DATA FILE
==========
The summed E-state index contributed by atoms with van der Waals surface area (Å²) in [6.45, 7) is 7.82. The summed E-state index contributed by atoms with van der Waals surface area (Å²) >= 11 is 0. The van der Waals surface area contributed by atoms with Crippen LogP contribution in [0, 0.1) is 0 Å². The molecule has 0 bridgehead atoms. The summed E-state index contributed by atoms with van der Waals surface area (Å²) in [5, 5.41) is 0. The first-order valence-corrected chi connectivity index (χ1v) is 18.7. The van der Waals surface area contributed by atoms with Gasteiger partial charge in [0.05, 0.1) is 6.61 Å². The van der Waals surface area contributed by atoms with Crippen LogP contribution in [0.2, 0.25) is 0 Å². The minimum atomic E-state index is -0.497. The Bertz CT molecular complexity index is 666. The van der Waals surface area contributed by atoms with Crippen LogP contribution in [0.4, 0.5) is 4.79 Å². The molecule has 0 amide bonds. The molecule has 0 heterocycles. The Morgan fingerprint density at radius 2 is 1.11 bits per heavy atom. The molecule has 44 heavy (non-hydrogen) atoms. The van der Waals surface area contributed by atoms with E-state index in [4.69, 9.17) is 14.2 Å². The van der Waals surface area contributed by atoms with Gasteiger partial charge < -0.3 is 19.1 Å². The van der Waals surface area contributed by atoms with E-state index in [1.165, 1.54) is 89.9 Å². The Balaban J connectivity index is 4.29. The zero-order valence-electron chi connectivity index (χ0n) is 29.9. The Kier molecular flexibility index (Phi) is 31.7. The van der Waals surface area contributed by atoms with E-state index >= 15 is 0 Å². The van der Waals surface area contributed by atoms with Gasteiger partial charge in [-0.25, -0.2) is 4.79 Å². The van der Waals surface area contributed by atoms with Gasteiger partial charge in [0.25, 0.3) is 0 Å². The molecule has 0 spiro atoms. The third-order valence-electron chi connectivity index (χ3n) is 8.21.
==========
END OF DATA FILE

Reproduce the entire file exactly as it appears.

The summed E-state index contributed by atoms with van der Waals surface area (Å²) in [6.45, 7) is 7.82. The summed E-state index contributed by atoms with van der Waals surface area (Å²) >= 11 is 0. The van der Waals surface area contributed by atoms with Crippen LogP contribution in [0, 0.1) is 0 Å². The molecule has 0 bridgehead atoms. The summed E-state index contributed by atoms with van der Waals surface area (Å²) in [5, 5.41) is 0. The first-order valence-corrected chi connectivity index (χ1v) is 18.7. The van der Waals surface area contributed by atoms with Gasteiger partial charge in [0.05, 0.1) is 6.61 Å². The van der Waals surface area contributed by atoms with Crippen LogP contribution in [0.2, 0.25) is 0 Å². The minimum atomic E-state index is -0.497. The Bertz CT molecular complexity index is 666. The van der Waals surface area contributed by atoms with Crippen LogP contribution in [0.4, 0.5) is 4.79 Å². The molecule has 0 amide bonds. The molecule has 0 heterocycles. The Morgan fingerprint density at radius 2 is 1.11 bits per heavy atom. The molecule has 44 heavy (non-hydrogen) atoms. The van der Waals surface area contributed by atoms with E-state index in [4.69, 9.17) is 14.2 Å². The van der Waals surface area contributed by atoms with Gasteiger partial charge < -0.3 is 19.1 Å². The van der Waals surface area contributed by atoms with E-state index in [1.165, 1.54) is 89.9 Å². The Balaban J connectivity index is 4.29. The zero-order valence-electron chi connectivity index (χ0n) is 29.9. The Kier molecular flexibility index (Phi) is 31.7. The van der Waals surface area contributed by atoms with E-state index >= 15 is 0 Å². The van der Waals surface area contributed by atoms with Gasteiger partial charge in [-0.25, -0.2) is 4.79 Å². The van der Waals surface area contributed by atoms with Gasteiger partial charge in [0.25, 0.3) is 0 Å². The molecule has 0 spiro atoms. The third-order valence-electron chi connectivity index (χ3n) is 8.21.